The surface-modified nanodiamond in the curable resin composition, which has the configuration as above, includes the silane coupling agent containing a (meth)acryloyl-containing organic chain, as a surface-modifying component that is bonded via a covalent bond to the nanodiamond particle, as described above. The (meth)acryloyl-containing organic chain in the silane coupling agent is positioned in each surface-modified nanodiamond near to the interface with surroundings of the surface-modified nanodiamond. The nanodiamond particles with surface modification in the embodiment as above have higher affinity for organic materials, as compared with nanodiamond particles without surface modification. Accordingly, the surface-modified nanodiamond is suitable for actually having high dispersion stability in the curable resin composition, which contains the curable resin component and the organic medium together with the surface-modified nanodiamond.

In addition, the surface-modified nanodiamond contains a (meth)acryloyl group in the organic chain present at the interface with surroundings thereof, where the (meth)acryloyl group serves as a polymerizable group. In a process of polymerization of the curable resin component in the composition, the (meth)acryloyl group of the surface-modified nanodiamond can copolymerize with the curable resin component to form a cured resin portion or cured resin layer. The cured resin portion or cured resin layer contains the surface-modified nanodiamond or nanodiamond particles as being included in a cured resin matrix. The surface-modified nanodiamond, which is suitable for actually having high dispersion stability in the curable resin composition as described above, is suitable for dispersing and still incorporating nanodiamond particles into a cured resin matrix. Specifically, in a configuration, the (meth)acryloyl groups, which are polymerizable groups, are present at the surface of the surface-modified nanodiamond, which is suitable for actually having high dispersion stability in the curable resin composition. This configuration is suitable for allowing the curable resin composition to form a nanocomposite material including a cured resin (as a matrix), and nanodiamond particles dispersed in the cured resin matrix. In a configuration, the nanodiamond particles are dispersed in the cured resin matrix of the cured resin portion or cured resin layer formed from the curable resin composition, where the nanodiamond particles are fine particles of diamond, which has very high mechanical strength. This configuration is suitable for allowing the cured resin portion or cured resin layer to actually have both high transparency and high scratch resistance.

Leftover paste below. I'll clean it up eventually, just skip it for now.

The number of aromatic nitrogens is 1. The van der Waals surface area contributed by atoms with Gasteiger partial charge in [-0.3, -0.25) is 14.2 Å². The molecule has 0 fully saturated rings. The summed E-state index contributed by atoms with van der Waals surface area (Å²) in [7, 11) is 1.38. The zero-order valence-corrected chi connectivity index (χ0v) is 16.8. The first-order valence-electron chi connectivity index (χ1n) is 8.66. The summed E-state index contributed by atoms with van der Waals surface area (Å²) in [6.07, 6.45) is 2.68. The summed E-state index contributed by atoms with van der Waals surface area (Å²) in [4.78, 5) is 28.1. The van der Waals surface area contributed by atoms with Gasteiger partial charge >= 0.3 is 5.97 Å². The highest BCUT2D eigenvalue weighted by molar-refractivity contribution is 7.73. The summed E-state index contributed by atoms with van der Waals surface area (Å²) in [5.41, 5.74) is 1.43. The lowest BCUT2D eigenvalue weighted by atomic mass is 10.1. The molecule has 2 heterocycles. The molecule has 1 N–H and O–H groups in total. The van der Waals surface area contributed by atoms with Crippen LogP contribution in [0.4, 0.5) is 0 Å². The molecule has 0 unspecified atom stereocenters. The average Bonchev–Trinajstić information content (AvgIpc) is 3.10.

As described above, the curable resin composition is suitable for the formation of a nanodiamond-dispersed cured resin portion that has both high transparency and high scratch resistance.

Preferably, nanodiamond particles are detonation nanodiamond particles, which are nanodiamond particles formed by a detonation technique. The detonation nanodiamond particles each have a single-nanometer primary particle diameter. The configuration as above is advantageous for allowing the curable resin composition to form a cured resin portion that actually has high transparency.

The surface-modified nanodiamond (as particles) has a particle diameter D50 (median diameter) of preferably 50 nm or less, more preferably 30 nm or less, and furthermore preferably 20 nm or less. This configuration is advantageous for allowing the curable resin composition to form a cured resin portion that actually has high transparency.

Preferably, the organic chain of the silane coupling agent in the surface-modified nanodiamond is at least one of propyl acrylate and propyl methacrylate. This configuration is advantageous for allowing the curable resin composition to form a cured resin portion that actually has both high transparency and high scratch resistance.

Preferably, the curable resin component contains a (meth)acryloyl group. More preferably, the curable resin component is at least one selected from the group consisting of pentaerythritol triacrylate, pentaerythritol tetraacrylate, oligomers of pentaerythritol triacrylate, oligomers of pentaerythritol tetraacrylate, and oligomers of pentaerythritol triacrylate and pentaerythritol tetraacrylate. This configuration facilitates stable dispersion of the surface-modified nanodiamond, which contain (meth)acryloyl groups in the surface organic chains, in the curable resin composition. In addition, this configuration facilitates the copolymerization of the (meth)acryloyl group in the surface organic chain of the surface-modified nanodiamond with the curable resin component in a process of polymerization of the curable resin component in the curable resin composition.